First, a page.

University of Camerino (ITALY)
About this paper:
Appears in: INTED2015 Proceedings
Publication year: 2015
Pages: 1635-1642
ISBN: 978-84-606-5763-7
ISSN: 2340-1079
Conference name: 9th International Technology, Education and Development Conference
Dates: 2-4 March, 2015
Location: Madrid, Spain
Teaching by interdisciplinary approach can involve together scientific and non-scientific disciplines. An example is represented by the tradition of Science, Technology and Society curricula; the “socio-critical and problem-oriented approach” to chemistry teaching[1] is part of this tradition.

Balaban and Klein proposed a diagram of sciences’ organization in which chemistry is “the central science”,[2] while law, economy and ethics are very “far” from chemistry, in spite of the strict interdependence between scientific, legislative and economic aspects.

Sustainable chemistry can be considered the chemistry field more representative of this interdependence, because of its connections with the human activities and the regulatory support. Sustainability issues pose challenges that need to become part of the school chemistry curriculum: chemistry concepts are particularly efficacious when guiding students in realizing that their lives are vulnerable to global environmental pressures.[3]

Global competence is the capacity and disposition to understand and act on issues of global significance.[4] Global competences require an holistic approach that may result in a systemic view of the process involved.

SATL ("Systemic Approach to Teaching and Learning"),[5] which is an evolution of the traditional concept mapping, shows however relationships only between chemistry core concepts. A global systemic view of chemistry should instead involve its internal interactions and also the external connections with the society and natural environment. Some examples of these “open” concept maps[6] move in this direction[6], but such maps don’t consider the dynamism of relationship between science, technology, environmental issues and human needs. Such dynamism can be highlighted by representing the interacting factors (coming from scientific and non-scientific disciplines) as an open system whose processes are realized by inputs/outputs (whose nature can be: matter/energy or information/communication). The expected outcome is a holistic vision starting from chemical contents, in order to gain global competences without giving up the disciplinary contents specificity. Some study-cases will be described to explain in real terms this new systemic approach applied to chemistry teaching.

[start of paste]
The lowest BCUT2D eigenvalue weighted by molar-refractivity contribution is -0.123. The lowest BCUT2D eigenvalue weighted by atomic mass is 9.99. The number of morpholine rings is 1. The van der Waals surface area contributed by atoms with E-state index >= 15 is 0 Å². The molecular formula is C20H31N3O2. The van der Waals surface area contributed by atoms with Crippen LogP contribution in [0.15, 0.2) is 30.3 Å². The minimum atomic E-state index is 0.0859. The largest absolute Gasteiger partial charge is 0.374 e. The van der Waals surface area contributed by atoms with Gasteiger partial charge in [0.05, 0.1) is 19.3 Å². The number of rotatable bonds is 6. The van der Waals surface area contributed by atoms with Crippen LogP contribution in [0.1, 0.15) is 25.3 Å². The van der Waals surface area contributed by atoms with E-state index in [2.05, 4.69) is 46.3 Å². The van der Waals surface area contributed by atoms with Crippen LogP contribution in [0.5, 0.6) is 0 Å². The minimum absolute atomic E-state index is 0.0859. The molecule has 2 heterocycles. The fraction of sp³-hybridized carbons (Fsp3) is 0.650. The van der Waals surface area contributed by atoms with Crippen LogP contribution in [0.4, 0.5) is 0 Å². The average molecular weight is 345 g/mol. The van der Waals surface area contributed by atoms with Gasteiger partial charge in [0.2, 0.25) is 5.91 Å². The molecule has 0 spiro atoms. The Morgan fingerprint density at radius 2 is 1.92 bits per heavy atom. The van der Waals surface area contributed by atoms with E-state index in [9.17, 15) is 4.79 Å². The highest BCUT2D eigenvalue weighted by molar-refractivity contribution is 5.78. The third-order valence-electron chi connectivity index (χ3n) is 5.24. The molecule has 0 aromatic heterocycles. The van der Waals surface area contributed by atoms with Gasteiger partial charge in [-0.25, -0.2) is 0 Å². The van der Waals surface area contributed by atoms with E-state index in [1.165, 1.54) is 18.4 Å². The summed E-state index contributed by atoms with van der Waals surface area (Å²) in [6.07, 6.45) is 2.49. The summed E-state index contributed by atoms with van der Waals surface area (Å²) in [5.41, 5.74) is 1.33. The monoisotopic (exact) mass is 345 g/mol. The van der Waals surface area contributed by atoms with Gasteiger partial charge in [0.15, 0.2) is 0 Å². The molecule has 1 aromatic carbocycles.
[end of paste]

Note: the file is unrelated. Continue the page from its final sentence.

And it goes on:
[1] Marks, R., Eilks, I. (2009). Promoting scientific literacy using a sociocritical and problem-oriented approach to chemistry teaching: concept, examples, experiences. International Journal of Environmental & Science Education, 4(3), pp. 231-245.
[2] Balaban, A. T., Klein, D. J. (2006). Is chemistry 'The Central Science'? How are different sciences related? Co-citations, reductionism, emergence, and posets. Scientometrics, 69, p. 615.
[3] Duffy, L. K., Godduhn, A., Dunlap, K., van Muelken, M., Middlecamp, C. H. (2011). Sustainability in the Chemistry Curriculum. ACS Symposium Series: Washington, DC. 1087(Chapter 10), pp 97–112.
[4] Boix Mansilla, V., Jackson, A. (2011). Educating for Global Competence: Preparing Our Youth to Engage the World. Council of Chief State School Officers’ EdSteps Initiative & Asia Society Partnership for Global Learning, p. 10.
[5] Fahmy, A. F. M., Lagowski, J. J. (2003). Systemic Reform in Chemical Education: An International Perspective. Journal of Chemical Education, 80(9), pp. 1078-1083.
[6] Celestino, T., Piumetti, M. (accepted for 2015). Developing Global Competences by Extended Chemistry Concept Maps. School Science Review.
Interdisciplinary, sustainability, chemistry, global competences, systems approach.